Spatial-Intelligence - This intelligence provides the ability to see things spatially. It is an important aspect of an athlete to sense his environment during competition. A gymnast would not do well if he didn't know where the parallel bar was spatially during a flip. This is also a skill that good architects must have in order to see the spatial requirements of a structure that he is designing.

Interpersonal Intelligence - This enables an individual to interact and relate to others effectively. Daniel Goleman's work on Emotional Intelligence explains this intelligence in depth.

Intrapersonal Intelligence - This is the intelligence of the inner-self. A person who can easily access his or her own feelings and emotional states by being introspective has intrapersonal intelligence. Utilizing this intelligence allows an individual to have an enriched and purposeful life.

Thomas Armstrong says:

"The message is clear: IQ tests have been measuring something that might be more properly called schoolhouse giftedness, while real intelligence takes a much broader range of skills."

Whether there are seven kinds of intelligences or more is not that crucial, nor is the possibility that there are subsets to any or all of these different types of intelligences.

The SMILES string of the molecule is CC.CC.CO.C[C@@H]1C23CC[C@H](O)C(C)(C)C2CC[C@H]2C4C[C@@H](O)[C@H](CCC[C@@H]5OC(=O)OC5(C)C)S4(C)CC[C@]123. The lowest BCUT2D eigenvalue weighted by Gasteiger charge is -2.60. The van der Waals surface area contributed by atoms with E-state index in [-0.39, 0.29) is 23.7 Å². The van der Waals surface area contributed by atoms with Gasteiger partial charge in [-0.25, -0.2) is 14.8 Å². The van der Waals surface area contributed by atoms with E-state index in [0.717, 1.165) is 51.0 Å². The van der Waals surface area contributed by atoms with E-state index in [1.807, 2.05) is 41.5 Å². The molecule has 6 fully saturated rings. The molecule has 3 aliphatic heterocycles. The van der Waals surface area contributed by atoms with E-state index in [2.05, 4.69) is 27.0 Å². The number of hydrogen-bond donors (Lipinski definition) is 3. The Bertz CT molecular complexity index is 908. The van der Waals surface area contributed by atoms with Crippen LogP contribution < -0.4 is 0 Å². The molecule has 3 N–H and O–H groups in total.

What is important is that if there are multiple intelligences, (and I for one agree), then a whole new world of opportunities awaits those who are willing to learn their true strengths and passions in life.

Knowing that you possess other intelligences and the ability to pursue your natural gifts (full or part time) can be a liberating experience and a spiritual awakening!

The Re-Discovery of Common Sense: A Guide To: The Lost Art of Critical Thinking
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5.0 out of 5 stars What They Don't Teach You At College, 1 Aug 1997
By A Customer
For people interested in learning more about multiple intelligences without the lengthy sentences and academic verbosity, this is a great book. Not only is it simple in its text, but it's also fun to read because of the exercises and tests included for each intelligence. You learn that in real life there is no one true way to label a "smart" person, and for the more unconventional and unusual among us this is good news! You can realize and apply your talents to everyday life, and try to develop the intelligences in which you are not as strong. So when you look at your old high school report cards or college transcripts and groan loudly in disgust, throw them in the trash and read this book.